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Chapter 19. Roll, Roll, Roll It Over > What Is a Rollover? - Pg. 185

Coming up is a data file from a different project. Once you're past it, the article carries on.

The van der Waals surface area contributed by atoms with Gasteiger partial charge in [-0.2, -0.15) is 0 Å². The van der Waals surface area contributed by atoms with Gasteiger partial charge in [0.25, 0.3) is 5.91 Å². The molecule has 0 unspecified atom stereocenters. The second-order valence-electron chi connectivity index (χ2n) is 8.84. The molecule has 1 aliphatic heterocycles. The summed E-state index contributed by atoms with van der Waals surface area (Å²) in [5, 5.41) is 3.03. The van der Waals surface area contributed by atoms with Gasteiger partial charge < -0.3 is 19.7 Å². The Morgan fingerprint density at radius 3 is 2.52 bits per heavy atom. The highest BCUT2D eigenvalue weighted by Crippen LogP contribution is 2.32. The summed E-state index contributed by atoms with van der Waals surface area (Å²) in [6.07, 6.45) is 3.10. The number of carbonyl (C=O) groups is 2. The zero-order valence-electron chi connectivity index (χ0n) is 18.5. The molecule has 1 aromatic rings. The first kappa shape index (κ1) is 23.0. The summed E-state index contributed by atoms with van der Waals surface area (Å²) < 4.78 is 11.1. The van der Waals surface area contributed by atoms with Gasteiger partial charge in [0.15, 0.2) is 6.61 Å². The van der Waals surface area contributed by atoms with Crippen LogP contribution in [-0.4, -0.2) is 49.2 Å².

185 Chapter 19. Roll, Roll, Roll It Over In This Chapter · What is a rollover? · Why do a rollover? · When you can and can't do a rollover · What can and can't be rolled over · Fine print and food for thought · Leave it--an alternative to rollovers By now, hopefully, we've convinced you that you should be using your 401(k) plan to the maximum! It's simply the best tool you can use to reach your retirement goals. But what if you leave the company before you're ready to retire? Or what if you lose your job? Does Uncle Sam finally get his chance to tax your savings? The good news is, no. You can continue to save and invest toward your future, but you need to know your options. Specifically, you need to know what to do with your 401(k) money if you leave your employer. Let's see how using a rollover keeps your savings in the game. What Is a Rollover? A rollover is a tax-free transfer of money that you remove from a 401(k), IRA, or other qualified retirement plan (403[b], 457 plan, pension plan, profit-sharing plan, or ESOP) by "rolling it over" to another qualified plan. If you do a rollover correctly, the amount rolled over will not be subject to taxes until you take out the money sometime in the future. If you do it wrong, at best, you'll pay some tax immediately, and, at worst, you'll forever lose your chance to defer taxes on this money until retirement. The rules governing rollovers to and from IRAs and 401(k)s are similar, but there are some differ- ences. After reading this chapter, if you are still unsure about what you should do when making a rollover, seek the help of a qualified tax professional.